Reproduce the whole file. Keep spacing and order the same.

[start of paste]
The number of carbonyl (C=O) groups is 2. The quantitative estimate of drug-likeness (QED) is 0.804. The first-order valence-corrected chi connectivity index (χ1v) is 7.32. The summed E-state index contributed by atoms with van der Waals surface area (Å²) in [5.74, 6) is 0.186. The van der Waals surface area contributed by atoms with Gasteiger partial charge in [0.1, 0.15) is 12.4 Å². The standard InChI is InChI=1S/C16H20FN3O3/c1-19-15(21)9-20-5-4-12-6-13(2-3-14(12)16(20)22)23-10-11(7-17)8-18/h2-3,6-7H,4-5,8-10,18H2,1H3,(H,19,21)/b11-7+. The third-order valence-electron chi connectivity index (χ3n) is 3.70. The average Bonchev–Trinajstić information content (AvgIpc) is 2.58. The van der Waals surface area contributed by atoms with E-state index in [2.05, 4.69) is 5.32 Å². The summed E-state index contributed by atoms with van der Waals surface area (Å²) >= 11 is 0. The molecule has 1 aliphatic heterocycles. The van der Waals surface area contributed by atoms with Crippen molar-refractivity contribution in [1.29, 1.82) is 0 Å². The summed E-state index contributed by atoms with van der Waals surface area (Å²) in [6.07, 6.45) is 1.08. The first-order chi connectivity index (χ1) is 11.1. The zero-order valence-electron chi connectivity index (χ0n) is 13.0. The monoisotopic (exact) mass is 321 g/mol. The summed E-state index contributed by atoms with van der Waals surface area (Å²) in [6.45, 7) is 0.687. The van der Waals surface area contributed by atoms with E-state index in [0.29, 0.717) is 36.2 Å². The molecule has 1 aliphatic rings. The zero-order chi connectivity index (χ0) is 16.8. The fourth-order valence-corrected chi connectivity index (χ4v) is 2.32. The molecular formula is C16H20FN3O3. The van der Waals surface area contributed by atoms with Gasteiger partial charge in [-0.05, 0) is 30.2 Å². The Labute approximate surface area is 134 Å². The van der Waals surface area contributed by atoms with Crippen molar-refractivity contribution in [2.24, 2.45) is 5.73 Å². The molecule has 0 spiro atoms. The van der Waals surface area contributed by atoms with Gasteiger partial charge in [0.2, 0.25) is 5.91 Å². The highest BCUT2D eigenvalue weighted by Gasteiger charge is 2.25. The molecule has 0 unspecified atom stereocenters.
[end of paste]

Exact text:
The number of carbonyl (C=O) groups is 2. The quantitative estimate of drug-likeness (QED) is 0.804. The first-order valence-corrected chi connectivity index (χ1v) is 7.32. The summed E-state index contributed by atoms with van der Waals surface area (Å²) in [5.74, 6) is 0.186. The van der Waals surface area contributed by atoms with Gasteiger partial charge in [0.1, 0.15) is 12.4 Å². The standard InChI is InChI=1S/C16H20FN3O3/c1-19-15(21)9-20-5-4-12-6-13(2-3-14(12)16(20)22)23-10-11(7-17)8-18/h2-3,6-7H,4-5,8-10,18H2,1H3,(H,19,21)/b11-7+. The third-order valence-electron chi connectivity index (χ3n) is 3.70. The average Bonchev–Trinajstić information content (AvgIpc) is 2.58. The van der Waals surface area contributed by atoms with E-state index in [2.05, 4.69) is 5.32 Å². The summed E-state index contributed by atoms with van der Waals surface area (Å²) >= 11 is 0. The molecule has 1 aliphatic heterocycles. The van der Waals surface area contributed by atoms with Crippen molar-refractivity contribution in [1.29, 1.82) is 0 Å². The summed E-state index contributed by atoms with van der Waals surface area (Å²) in [6.07, 6.45) is 1.08. The first-order chi connectivity index (χ1) is 11.1. The zero-order valence-electron chi connectivity index (χ0n) is 13.0. The monoisotopic (exact) mass is 321 g/mol. The summed E-state index contributed by atoms with van der Waals surface area (Å²) in [6.45, 7) is 0.687. The van der Waals surface area contributed by atoms with E-state index in [0.29, 0.717) is 36.2 Å². The molecule has 1 aliphatic rings. The zero-order chi connectivity index (χ0) is 16.8. The fourth-order valence-corrected chi connectivity index (χ4v) is 2.32. The molecular formula is C16H20FN3O3. The van der Waals surface area contributed by atoms with Gasteiger partial charge in [-0.05, 0) is 30.2 Å². The Labute approximate surface area is 134 Å². The van der Waals surface area contributed by atoms with Crippen molar-refractivity contribution in [2.24, 2.45) is 5.73 Å². The molecule has 0 spiro atoms. The van der Waals surface area contributed by atoms with Gasteiger partial charge in [0.2, 0.25) is 5.91 Å². The highest BCUT2D eigenvalue weighted by Gasteiger charge is 2.25. The molecule has 0 unspecified atom stereocenters.